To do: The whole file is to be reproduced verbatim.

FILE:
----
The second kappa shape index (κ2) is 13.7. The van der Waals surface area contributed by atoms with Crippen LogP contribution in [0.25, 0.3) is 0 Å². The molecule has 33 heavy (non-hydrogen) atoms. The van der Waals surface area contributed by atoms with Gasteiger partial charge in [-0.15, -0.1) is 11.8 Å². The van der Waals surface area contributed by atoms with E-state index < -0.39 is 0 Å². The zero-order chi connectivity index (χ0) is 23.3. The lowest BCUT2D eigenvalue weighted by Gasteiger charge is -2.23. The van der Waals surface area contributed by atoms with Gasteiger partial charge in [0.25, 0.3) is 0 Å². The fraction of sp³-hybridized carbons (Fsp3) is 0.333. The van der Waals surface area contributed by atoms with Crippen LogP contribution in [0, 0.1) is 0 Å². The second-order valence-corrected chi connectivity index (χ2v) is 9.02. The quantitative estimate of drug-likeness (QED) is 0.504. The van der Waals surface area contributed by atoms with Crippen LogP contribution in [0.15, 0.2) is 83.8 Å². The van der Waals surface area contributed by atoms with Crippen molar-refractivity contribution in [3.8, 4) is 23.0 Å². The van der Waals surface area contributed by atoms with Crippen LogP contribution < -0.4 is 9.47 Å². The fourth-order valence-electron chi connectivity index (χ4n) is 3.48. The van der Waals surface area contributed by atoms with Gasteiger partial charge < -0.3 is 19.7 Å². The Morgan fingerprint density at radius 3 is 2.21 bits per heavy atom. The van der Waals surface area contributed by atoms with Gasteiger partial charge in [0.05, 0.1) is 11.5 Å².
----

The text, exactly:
The second kappa shape index (κ2) is 13.7. The van der Waals surface area contributed by atoms with Crippen LogP contribution in [0.25, 0.3) is 0 Å². The molecule has 33 heavy (non-hydrogen) atoms. The van der Waals surface area contributed by atoms with Gasteiger partial charge in [-0.15, -0.1) is 11.8 Å². The van der Waals surface area contributed by atoms with E-state index < -0.39 is 0 Å². The zero-order chi connectivity index (χ0) is 23.3. The lowest BCUT2D eigenvalue weighted by Gasteiger charge is -2.23. The van der Waals surface area contributed by atoms with Gasteiger partial charge in [0.25, 0.3) is 0 Å². The fraction of sp³-hybridized carbons (Fsp3) is 0.333. The van der Waals surface area contributed by atoms with Crippen LogP contribution in [0, 0.1) is 0 Å². The second-order valence-corrected chi connectivity index (χ2v) is 9.02. The quantitative estimate of drug-likeness (QED) is 0.504. The van der Waals surface area contributed by atoms with Crippen LogP contribution in [0.15, 0.2) is 83.8 Å². The van der Waals surface area contributed by atoms with Crippen molar-refractivity contribution in [3.8, 4) is 23.0 Å². The van der Waals surface area contributed by atoms with Crippen LogP contribution < -0.4 is 9.47 Å². The fourth-order valence-electron chi connectivity index (χ4n) is 3.48. The van der Waals surface area contributed by atoms with Gasteiger partial charge < -0.3 is 19.7 Å². The Morgan fingerprint density at radius 3 is 2.21 bits per heavy atom. The van der Waals surface area contributed by atoms with Gasteiger partial charge in [0.05, 0.1) is 11.5 Å².